Efficient time management is one of the essential skills of every Project Manager. The next lines will help you to improve your development project by managing time efficiently.
I have occasionally heard that a good Project Manager (PM) is the one who needs to intervene in the project only in very specific situations because he/she previously defined processes and effectively delegated tasks.
In an ideal scenario, this sounds really nice, and it is what we all aim for. However, reality is generally more complicated (and cruel). Often, we see the PM with a full agenda, overlapping meetings, working overtime, and with a high level of stress. In the end, all of this is transferred to the team in a negative way, making them feel pressured and demotivated.
While we know that projects usually get complicated in multiple aspects, it is also true that many stressful situations arise from a lack of organization in the distribution of time and priorities. Therefore, efficient time management is one of the essential skills of every PM.
Content related: Project Management vs. Leadership
With this in mind, the next lines will help you to manage time efficiently and avoid the aforementioned problems.
1. Reduce meetings in both quantity and length
In the TED talk, Why Work Doesn’t Happen at Work, Jason Fried, CEO and co-founder of Basecamp, assures that the modern office’s real problem is caused by what he calls “M&M” or Managers and Meetings.
We have all experienced having to interrupt our creative and/or productive moment for a meeting. However, when this happens often, it ends up becoming a serious problem. In fact, according to the British Psychological Society, 11 million meetings are held in the United States alone, resulting in losses equivalent to 32 billion dollars.
How many times have you interrupted an important task for a meeting and then had a hard time getting back to what you were doing? How many times have you left a meeting with the feeling that it could have been easily replaced by an email? How many times have you attended a meeting in which you did not contribute and did not learn anything new either?
Meetings absorb a lot of the time that a project needs instead, so it is a good PM’s duty to make the most of them. Meetings during projects are like salt in food – you need just a bit, but if you go beyond the necessary, it can spoil everything.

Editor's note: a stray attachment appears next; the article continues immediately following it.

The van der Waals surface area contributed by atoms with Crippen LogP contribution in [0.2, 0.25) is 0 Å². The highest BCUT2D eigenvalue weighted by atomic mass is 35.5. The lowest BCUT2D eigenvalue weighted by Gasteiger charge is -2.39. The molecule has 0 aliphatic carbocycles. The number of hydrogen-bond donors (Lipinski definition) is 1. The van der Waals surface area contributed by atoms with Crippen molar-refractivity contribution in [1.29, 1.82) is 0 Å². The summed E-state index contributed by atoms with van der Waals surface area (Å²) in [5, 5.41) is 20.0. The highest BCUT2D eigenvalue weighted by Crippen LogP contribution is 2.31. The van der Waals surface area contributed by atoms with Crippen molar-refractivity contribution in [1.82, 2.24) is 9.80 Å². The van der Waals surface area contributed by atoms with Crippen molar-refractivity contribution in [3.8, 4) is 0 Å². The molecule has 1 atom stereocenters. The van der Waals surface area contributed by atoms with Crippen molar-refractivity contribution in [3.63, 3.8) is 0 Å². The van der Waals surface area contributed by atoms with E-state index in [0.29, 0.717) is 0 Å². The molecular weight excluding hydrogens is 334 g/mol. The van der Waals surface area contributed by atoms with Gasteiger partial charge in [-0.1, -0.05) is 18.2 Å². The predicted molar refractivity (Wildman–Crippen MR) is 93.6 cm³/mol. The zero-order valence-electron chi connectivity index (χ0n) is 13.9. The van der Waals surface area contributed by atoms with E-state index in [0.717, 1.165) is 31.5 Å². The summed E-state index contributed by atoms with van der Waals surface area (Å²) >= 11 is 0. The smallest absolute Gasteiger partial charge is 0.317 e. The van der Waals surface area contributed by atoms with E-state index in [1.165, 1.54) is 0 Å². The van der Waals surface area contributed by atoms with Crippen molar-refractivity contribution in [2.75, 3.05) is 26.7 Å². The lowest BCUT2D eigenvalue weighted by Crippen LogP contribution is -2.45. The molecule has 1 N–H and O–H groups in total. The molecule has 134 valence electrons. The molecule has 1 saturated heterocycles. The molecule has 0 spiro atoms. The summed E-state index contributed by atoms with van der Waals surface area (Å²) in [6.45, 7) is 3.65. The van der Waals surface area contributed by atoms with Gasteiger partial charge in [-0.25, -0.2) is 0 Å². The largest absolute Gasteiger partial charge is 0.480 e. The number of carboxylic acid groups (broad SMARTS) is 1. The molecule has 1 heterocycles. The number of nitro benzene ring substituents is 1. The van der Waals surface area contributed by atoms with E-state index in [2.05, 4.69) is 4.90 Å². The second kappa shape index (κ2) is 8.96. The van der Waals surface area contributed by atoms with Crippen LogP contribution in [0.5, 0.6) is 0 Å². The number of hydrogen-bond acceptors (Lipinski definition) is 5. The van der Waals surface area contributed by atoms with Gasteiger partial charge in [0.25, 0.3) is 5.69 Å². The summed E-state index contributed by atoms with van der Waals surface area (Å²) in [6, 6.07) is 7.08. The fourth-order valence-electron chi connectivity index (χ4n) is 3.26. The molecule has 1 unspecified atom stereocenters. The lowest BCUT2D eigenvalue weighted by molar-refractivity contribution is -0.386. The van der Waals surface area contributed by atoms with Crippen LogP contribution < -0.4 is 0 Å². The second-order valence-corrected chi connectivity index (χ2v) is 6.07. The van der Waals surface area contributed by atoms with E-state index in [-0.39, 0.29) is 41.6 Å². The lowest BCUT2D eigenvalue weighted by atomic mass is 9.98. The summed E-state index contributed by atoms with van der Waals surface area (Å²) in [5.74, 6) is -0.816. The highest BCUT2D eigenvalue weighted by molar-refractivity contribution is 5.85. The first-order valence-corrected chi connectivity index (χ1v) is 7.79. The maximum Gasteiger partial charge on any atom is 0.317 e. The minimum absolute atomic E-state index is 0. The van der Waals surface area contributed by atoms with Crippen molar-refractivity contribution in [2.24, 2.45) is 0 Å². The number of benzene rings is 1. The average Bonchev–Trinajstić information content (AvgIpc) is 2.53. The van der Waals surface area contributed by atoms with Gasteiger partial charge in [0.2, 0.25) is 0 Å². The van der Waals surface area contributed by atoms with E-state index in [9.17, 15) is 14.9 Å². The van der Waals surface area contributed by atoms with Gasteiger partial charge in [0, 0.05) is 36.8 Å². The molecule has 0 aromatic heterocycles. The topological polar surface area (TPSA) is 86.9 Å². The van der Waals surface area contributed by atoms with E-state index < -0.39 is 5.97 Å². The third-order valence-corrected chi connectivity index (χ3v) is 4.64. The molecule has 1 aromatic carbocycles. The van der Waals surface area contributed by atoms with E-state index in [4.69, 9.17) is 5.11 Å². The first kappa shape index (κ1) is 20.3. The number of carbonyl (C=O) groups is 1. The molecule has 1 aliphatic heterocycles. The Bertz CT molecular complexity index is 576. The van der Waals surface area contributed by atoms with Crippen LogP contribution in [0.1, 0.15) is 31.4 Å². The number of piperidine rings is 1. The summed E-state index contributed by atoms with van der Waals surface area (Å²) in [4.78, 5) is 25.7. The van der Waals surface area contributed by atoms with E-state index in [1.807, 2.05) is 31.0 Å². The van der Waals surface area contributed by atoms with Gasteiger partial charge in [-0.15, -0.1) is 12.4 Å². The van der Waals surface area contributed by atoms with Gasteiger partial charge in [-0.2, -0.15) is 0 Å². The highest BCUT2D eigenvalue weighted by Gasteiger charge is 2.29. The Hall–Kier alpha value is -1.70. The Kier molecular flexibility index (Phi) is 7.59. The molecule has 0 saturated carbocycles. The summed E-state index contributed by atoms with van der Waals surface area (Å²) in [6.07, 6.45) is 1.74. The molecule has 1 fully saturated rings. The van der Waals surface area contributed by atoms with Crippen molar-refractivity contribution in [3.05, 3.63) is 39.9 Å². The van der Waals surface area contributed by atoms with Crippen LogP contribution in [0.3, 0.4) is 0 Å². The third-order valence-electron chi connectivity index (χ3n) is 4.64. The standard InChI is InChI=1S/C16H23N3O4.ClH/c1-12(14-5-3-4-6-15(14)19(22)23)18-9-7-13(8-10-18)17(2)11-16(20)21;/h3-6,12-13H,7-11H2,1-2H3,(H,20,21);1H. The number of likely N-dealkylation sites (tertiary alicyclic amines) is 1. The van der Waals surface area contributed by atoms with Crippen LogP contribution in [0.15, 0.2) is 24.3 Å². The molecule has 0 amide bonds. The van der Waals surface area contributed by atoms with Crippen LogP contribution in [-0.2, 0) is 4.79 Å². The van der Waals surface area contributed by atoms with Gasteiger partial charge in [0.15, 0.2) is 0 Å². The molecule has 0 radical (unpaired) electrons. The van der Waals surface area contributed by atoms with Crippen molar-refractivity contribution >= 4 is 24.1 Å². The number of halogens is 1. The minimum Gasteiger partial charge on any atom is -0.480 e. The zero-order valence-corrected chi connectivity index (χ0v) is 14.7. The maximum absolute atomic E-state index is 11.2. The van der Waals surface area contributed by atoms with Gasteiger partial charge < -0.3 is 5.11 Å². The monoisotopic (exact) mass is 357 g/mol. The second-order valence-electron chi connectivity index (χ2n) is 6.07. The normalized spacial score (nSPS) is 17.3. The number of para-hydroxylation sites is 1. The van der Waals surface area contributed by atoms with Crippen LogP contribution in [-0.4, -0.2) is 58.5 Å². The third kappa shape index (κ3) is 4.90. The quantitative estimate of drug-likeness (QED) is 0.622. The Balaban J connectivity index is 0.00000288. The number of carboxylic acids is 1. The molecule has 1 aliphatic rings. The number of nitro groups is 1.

Therefore, before each meeting, think about the following:
- Is it really necessary?
- Make sure everyone is on time
- Call only the people involved or those who have ideas to contribute and/or validate.
- If someone should be informed of the outcome of the meeting, they do not need to participate in it. Sending them the meeting minutes is fine.
- Make clear in advance what the agenda of the meeting will be so that everyone knows what topics will be discussed.
- Whoever does the moderator duties must avoid digressing from the agenda. If something new comes up, it can be seen later, either at the end of the meeting or another time.
2. Promote fluid communication
While achieving fluid communication between those who take part of the project is every PMs goal, it is also important to understand the communication errors that often cause time-wasting and, consequently, money losses.
One of these mistakes is not making use of technology nor choosing the right collaborative tools. While there are many of them in the market (with their respective pros and cons), you should choose the one that best suits the circumstances of the project, considering the distribution of the equipment, technical limitations, and the customer’s needs, among other factors.
Spend some time researching, testing, and choosing the tools that will be used throughout the development. It is better to devote a little time on this and not waste it in the future, all because you made a wrong choice.